EAS257H Chinese Literature: Song to Qing
Essay Assignment (Topics & Proposal)
代写文学Essay You are free to do your essay on any one of these topics. To find specific texts, refer to the page#s indicated for the Owen anthology…
You are free to do your essay on any one of these topics. To find specific texts, refer to the page#s indicated for the Owen anthology and to the Index of the Owen anthology for other texts not listed here. Some of the texts are on the Quercus or will be from your own reading.
You may use texts not covered in class but should provide the English translations.
Please read the guidelines carefully before you begin your essay proposal and essay.
1. Wrestling with Emotion s in Lyrics (Owen, 559-590)
Scholars have identified the lyric (ci 詞) form as one devoted to expressing emotions or feelings (qing 情). Choose one to three lyrics and discuss what different techniques they use to portray emotions. How would you describe the emotions being expressed? What sort of emotional resolution or conclusion is reached by the end of the lyrics?
2. Wonders in Daily Life in Song Poetry (Owen, 637-703)
Song poetry often deals with small, mundane details of everyday life. And yet it can still address larger, philosophical issues through those small details. Choose one to three Song dynasty poems and discuss what larger issues of life they address (either implicitly or explicitly) through close observation of experience.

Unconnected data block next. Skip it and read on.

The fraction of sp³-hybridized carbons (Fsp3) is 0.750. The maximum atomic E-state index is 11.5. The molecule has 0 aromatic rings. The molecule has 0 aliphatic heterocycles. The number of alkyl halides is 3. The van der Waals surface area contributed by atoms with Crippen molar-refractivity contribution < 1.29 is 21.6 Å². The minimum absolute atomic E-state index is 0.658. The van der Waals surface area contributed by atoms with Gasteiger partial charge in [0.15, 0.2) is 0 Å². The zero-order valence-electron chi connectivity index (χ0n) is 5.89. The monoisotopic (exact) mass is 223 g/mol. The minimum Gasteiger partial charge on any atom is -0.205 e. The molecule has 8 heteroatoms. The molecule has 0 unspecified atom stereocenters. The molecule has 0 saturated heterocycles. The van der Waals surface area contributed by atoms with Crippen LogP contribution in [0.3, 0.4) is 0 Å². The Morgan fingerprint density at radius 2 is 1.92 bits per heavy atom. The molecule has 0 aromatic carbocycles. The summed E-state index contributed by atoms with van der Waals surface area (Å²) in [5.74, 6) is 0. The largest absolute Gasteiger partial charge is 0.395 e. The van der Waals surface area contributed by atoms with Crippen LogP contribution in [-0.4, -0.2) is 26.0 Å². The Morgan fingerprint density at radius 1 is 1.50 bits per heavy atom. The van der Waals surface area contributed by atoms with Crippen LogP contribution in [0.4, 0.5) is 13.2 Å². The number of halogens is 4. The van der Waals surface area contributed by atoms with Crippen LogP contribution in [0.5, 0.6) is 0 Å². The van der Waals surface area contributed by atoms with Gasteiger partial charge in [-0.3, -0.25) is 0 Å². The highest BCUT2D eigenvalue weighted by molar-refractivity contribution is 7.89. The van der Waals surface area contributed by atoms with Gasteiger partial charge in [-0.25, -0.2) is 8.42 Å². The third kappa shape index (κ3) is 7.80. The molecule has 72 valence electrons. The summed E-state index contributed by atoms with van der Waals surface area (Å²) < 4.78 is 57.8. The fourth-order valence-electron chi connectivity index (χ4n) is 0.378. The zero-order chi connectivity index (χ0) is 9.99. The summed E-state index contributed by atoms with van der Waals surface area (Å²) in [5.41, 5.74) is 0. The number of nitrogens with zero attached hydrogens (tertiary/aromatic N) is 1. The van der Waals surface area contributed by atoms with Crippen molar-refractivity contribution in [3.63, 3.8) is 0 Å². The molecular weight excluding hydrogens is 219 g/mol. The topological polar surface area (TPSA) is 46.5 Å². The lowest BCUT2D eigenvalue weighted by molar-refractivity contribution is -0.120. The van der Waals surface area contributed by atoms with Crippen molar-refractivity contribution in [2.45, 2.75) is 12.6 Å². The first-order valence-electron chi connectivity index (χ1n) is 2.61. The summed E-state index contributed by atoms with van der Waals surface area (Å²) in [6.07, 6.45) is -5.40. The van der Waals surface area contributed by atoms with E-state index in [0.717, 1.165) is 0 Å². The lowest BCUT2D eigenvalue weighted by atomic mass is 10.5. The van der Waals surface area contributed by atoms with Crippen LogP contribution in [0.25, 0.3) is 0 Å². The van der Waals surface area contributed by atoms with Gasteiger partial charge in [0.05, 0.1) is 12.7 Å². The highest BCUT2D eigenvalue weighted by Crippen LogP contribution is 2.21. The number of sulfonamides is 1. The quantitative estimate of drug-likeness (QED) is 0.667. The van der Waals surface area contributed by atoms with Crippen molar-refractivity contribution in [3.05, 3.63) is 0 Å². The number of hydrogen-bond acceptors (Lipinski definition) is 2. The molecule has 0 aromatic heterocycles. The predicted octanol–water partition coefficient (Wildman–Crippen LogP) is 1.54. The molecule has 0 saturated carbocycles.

3. Taming the Strange in Ming/Qing Writing (Owen, 807-20, 1103, 1113-27, Quercus) 代写文学Essay
Writers of the late Ming (Li Zhi, Yuan Hongdao, Zhang Dai) and early Qing (Li Yu, Pu Songling) use their writing to express unusual and shocking ideas. Choose one of these writers and discuss the different approaches he uses to surprise his readers. How does he try to convince his readers to understand and accept the strange?
4. Behind Every Strong Woman is a Weak Man in Vernacular Literature (Owen, 744-70, 834-855)
Zhao Pan-er and Du Tenth are the heroines of the play and story in which they appear, even though men are constantly trying to control and dominate them. Discuss how one of them asserts her independence. How do you feel she compares in moral terms with the men in these works of vernacular literature?
5. Ties that Bind in the Chinese Novel (Quercus and your own reading)
Characters are often paired together in the Chinese novels (Three Kingdoms, Water Margin, Journey to the West, Plum in the Golden Vase, Story of the Stone, Six Records of a Life Adrift). Choose one pairing of character s in one novel and discuss why you feel these characters form a pair. How do they compare or contrast with one other? What is their relationship like? Does it change over the course of the work? What point is made in the novel by pairing these two characters?
Essay Proposal 代写文学Essay
The Essay Proposal is due by 11:59pm on Monday 15 November 2021, uploaded to the Quercus, where you can also view a sample and the rubric. In your submission include the following information:
1. Your name and student ID #.
2. Your topic (copied and pasted from the list above). Choose one only.
3. The texts from the Owen anthology or Quercus that you intend to use (title and page #s only).